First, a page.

The Angry Birds Movie is produced by Sony Pictures and is based on the popular mobile app of the same name. It features a star-studded cast and bright, colourful animation - but is it enough to please both kids and adults alike?
In short, no. The feature film treatment doesn't do the film any huge favours and the restrictive nature of the basic premise - catapulting birds at fortresses occupied by pigs can only carry the film so far.
But before we get into it, let's rewind to summarise the premise. In the film, an idyllic colony of birds like in relative peace on the imaginatively titled Bird Island. The only outsider is Red (Jason Sudeikis), a plucky young fellow who struggles with anger management issues. Ostracised by his peers, Red is forced to attend therapy sessions with three other birds - Chuck (Josh Gad), Bomb (Danny McBride) and Terence (Sean Penn) where they learn meditative practices under the tutelage of Doctor Matilda (Maya Rudolph).
When a giant ship filled with squishy green pigs lands on their sandy shores, the colony of birds are all excited to make friends - all except Red, of course. Suspicious of the pigs and their charismatic leader Leonard (Bill Hader), Red soon discovers their true intentions - and a vast rift begins to open up between the two clans.
As source materials go, they rarely come as thin and simplistic as the Angry Birds mobile game. But, money talks and a collective three billion downloads gave Sony ample reason to greenlight this film - but as I'm sure you were expecting, the final product is piss poor to say the least.
The animation is undeniably gorgeous and the colours are brilliantly bright and engaging for little ones, but there really isn't anything substantial to enjoy here if your age dips into double digits. The jokes are frenetic and energetic, almost like the filmmakers just gobbled an entire bag of those brightly coloured chewy worms before spewing across the screen. This makes it ideal for tots with short attention-spans, but tiresome for anyone craving a degree of substance.
The voice-work is purely serviceable; Sudeikis aims for everyday joe and scores, Gad is recycling his work as Olaf (he sounds exactly the same) and Penn literally says nothing for the entire film. I'm not joking. He just grunts. I mean, what the Hell is that all about? You recruit Sean Penn and don't give him a single line? If this is some kind of meta joke that only adults can appreciate, it sorely fails.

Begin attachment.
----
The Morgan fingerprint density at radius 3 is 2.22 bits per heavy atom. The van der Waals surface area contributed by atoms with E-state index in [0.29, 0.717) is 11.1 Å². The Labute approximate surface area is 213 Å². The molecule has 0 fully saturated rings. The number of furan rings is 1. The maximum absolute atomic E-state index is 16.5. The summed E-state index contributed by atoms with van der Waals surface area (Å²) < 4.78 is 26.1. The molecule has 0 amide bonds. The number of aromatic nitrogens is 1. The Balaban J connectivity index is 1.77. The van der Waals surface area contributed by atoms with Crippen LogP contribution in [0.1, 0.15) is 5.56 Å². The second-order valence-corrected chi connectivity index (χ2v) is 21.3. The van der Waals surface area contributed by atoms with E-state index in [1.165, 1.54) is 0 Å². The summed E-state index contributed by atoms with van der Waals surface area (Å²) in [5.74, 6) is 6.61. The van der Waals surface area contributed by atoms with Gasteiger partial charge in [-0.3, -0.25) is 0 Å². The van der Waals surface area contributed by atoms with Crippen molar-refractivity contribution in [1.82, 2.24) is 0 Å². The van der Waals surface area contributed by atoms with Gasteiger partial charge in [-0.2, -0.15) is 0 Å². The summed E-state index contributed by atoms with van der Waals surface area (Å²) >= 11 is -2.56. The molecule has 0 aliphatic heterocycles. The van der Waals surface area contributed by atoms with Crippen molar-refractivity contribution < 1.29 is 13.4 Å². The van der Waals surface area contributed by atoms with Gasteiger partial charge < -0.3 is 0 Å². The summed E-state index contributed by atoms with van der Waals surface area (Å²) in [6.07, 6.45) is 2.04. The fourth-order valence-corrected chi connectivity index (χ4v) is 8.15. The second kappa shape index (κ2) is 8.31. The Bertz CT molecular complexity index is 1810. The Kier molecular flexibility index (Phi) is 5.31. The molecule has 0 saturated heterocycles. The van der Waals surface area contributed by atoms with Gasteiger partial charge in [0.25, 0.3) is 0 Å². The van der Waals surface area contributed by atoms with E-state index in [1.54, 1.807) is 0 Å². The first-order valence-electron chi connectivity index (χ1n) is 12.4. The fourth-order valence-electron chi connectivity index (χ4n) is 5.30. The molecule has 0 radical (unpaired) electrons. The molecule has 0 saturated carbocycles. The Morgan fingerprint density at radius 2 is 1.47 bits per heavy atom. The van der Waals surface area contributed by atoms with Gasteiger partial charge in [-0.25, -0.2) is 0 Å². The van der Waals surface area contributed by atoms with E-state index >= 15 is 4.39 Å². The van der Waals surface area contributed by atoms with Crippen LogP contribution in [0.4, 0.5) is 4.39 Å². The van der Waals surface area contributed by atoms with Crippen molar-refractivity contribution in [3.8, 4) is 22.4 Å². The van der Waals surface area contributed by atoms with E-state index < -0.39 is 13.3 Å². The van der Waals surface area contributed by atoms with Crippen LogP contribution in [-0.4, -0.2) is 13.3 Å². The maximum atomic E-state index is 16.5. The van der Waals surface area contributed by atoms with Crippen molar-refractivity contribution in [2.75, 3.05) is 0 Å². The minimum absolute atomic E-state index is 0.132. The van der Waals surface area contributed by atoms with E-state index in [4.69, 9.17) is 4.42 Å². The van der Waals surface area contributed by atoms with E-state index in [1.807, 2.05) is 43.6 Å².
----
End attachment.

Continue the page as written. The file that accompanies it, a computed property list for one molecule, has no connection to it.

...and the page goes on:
The cast list extends further through the supporting characters; Kate McKinnon, Jillian Bell, Keegan-Michael Key, Ike Barinholtz, Hannibal Buress, Peter Dinklage. It really is perplexing how so many people decided that signing on for this film was a great idea. The only person who sounds like they're giving a shit is Bill Hader.
Most confusing however is the messaging. The film conveys such a strong anti-immigration message, I was starting to wonder if the Australian government had a hand in funding the thing. Essentially, the pigs announce their arrival by boat (cover your ears, Mr Abbott), smuggle half their population in by hiding them below decks before rigging the entire bird village with explosives, stealing their most valuable assets and then scarpering off back to Pig Island (yep, they really didn't put any effort into the place names, did they?). Their leader even has a suspiciously Arab-looking beard! The birds then retaliate by bombing the shit out of the pig city with the help of a bald eagle. Maybe I'm looking into it a little too much, but you have to admit - it sounds kinda sketchy when you spell it out like that.
The Verdict: 3/10
The Angry Birds Movie is a hyperactive adaptation that really won't enthral anyone whose legs can reach the floor of the movie theatre. Wait for the DVD and then plonk the rugrats in front of the TV for a quick 90-minute diversion. Boy, I can't wait until someone starts production on a Flappy Bird film. That game was the shit!
The Angry Birds Movie is in cinemas across Australia now